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1. Overview

This tutorial illustrates how to push a Docker image to a private repository. We'll start by creating a sample application that will be the basis for our Docker image. We'll then see how to log in to our private Docker repository and finally learn how to tag the image and push it to the repository.

2. Private Docker Repositories

Private Docker repositories provide restricted access to the images that they contain. Unlike public repositories, only authorized users can access the images. This way, it's possible to allow access only to a specific group of users, like organizations, teams, or even a single person. This makes it a perfect choice for projects that don't want to have their Docker images publicly available.

Making a Docker repository private is done via the repository settings. The details on how this is done may vary for different providers, but usually, it is just a matter of checking a checkbox.

Now that we know what a private Docker repository is good for, let's explore how to push an image to such a repository. The steps are the same as pushing an image to a public repository. The only difference is that the repository is marked as private.

3. Prepare the Image

First, we need to prepare the image by providing the correct alias and tag optionally. This can be either done while building an image or by using an existing image and renaming it.

3.1. Build a New Image

First, we create a Docker image from a simple Spring Boot application consisting of a RestController that returns a friendly Hello World! message to the user:

@RestController
public class HelloWorldController {
    @GetMapping("/helloworld")
    String helloWorld() {
        return "Hello World!";
    }
}

We use the following Dockerfile:

FROM openjdk:11
ARG JAR_FILE=target/*.jar
COPY ${JAR_FILE} app.jar
ENTRYPOINT ["java","-jar","/app.jar"]

And finally, we run the command that'll build the image. It looks like this:

docker build [OPTIONS] PATH | URL | -

In our case, we use the -t option, which tells us that we want to tag the image. We also provide the dot “.” as the PATH to our jar file. Choosing the right name consisting of your user name and the repository name is important. The version tag is optional. In case it is avoided, the image will be tagged with latest:

docker build -t username/fancy-repository:v1.0.0 .

Now we can list the existing images with the following command:

docker images

As a result, we will see the newly created image:

REPOSITORY                  TAG       IMAGE ID        CREATED              SIZE
username/fancy-repository   v1.0.0    e20b5a89a0f2   About a minute ago   665MB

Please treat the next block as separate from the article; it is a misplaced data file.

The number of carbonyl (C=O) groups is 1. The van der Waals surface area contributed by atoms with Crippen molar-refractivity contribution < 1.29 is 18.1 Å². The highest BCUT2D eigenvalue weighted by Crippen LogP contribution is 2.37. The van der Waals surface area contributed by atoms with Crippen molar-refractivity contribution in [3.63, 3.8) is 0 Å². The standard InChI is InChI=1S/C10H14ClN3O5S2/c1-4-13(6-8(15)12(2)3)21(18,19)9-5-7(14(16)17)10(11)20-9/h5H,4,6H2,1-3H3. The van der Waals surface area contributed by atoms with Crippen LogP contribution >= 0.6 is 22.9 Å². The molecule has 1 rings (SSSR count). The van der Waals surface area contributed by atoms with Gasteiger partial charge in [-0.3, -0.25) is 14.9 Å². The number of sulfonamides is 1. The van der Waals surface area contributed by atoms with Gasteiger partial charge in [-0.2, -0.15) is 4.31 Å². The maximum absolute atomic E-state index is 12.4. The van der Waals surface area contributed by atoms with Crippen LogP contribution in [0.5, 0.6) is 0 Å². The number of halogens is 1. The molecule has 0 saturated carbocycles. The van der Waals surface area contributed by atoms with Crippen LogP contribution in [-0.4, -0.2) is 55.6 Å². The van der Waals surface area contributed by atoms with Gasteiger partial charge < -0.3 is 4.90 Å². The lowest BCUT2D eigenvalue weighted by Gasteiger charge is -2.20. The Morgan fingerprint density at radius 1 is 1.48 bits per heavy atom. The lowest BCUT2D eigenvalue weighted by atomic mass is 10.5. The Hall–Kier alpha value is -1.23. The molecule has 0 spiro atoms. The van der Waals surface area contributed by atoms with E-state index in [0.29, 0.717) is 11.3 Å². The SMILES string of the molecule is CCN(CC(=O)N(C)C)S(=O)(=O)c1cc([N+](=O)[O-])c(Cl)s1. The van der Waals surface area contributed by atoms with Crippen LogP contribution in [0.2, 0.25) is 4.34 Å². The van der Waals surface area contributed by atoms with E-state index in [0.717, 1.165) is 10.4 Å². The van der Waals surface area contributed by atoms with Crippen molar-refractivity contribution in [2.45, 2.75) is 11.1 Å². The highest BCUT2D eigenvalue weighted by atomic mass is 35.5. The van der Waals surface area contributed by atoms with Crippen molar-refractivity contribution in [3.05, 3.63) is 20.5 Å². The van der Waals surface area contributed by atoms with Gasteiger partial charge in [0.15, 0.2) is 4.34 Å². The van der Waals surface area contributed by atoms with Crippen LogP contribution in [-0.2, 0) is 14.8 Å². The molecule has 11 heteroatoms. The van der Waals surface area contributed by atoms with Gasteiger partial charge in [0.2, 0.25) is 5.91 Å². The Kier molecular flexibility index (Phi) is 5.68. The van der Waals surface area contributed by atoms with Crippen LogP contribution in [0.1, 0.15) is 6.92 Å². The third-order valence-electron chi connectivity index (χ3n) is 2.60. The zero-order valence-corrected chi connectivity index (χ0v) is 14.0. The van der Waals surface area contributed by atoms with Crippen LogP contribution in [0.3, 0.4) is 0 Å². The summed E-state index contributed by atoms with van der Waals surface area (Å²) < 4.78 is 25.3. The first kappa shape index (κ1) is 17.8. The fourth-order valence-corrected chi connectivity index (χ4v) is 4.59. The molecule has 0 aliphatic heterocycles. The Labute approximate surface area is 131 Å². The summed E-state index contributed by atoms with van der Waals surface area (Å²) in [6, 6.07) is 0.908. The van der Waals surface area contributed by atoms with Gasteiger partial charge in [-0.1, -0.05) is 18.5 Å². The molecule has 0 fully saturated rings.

3.2. Prepare an Existing Image

In some cases, we don't want to create an image from scratch but rather push an existing image. This needs some preparation steps that we'll explore in this section. Let's assume we have the following image on our machine:

REPOSITORY       TAG         IMAGE ID       CREATED        SIZE
existing-image   some-tag    e20b5a89a0f2   2 weeks ago   665MB

In order to push it to our fancy-repository, we first need to tag the image with the proper name/alias with the following command:

docker tag SOURCE_IMAGE[:TAG] TARGET_IMAGE[:TAG]

In our example, the SOURCE_IMAGE[:TAG] is the name and the tag of the existing image. The TARGET_IMAGE[:TAG] is the alias consisting of our user name and the name of the repository that we want to push the image to. This is what the command will look like in our example:

docker tag existing-image:some-tag username/fancy-repository:v1.0.0

We can check the result by using the following command:

docker images

Now we can see an additional entry that shows the name of the repository and the newly applied version tag. The image id, the timestamp, and the size are the same because it's still the same image, just with another alias:

REPOSITORY                      TAG         IMAGE ID        CREATED               SIZE
existing-image                  some-tag    e20b5a89a0f2    2 weeks ago          665MB
username/fancy-repository       v1.0.0      e20b5a89a0f2    2 weeks ago          665MB

With that, we can proceed to push the image to our private repository.

4. Push the Image

Now that we have prepared the Docker image, we can push it to our private repository. The first step is to log in to the DockerHub registry with the following command:

docker login

The final step is to push the image with the following command:

docker push [OPTIONS] NAME[:TAG]

In our example, we don't need to specify any options but only need to provide the image name and the tag. The command will look like this:

docker push username/fancy-repository:v1.0.0

With that, the image will be uploaded to our private Docker repository on DockerHub. We can verify that the image is on DockerHub by running the following command:

docker search username/fancy-repository

As a result, we will get the following output showing our image details and proving that it is actually available on DockerHub:

NAME                        DESCRIPTION   STARS     OFFICIAL   AUTOMATED
username/fancy-repository                 0                             

5. Conclusion

In this article, we've explored how to push a Docker image to a private repository. We've learned what a private repository is and what it's used for. We then showed how to prepare an image and push it to a private repository.

All code examples mentioned in this article are available over on GitHub.

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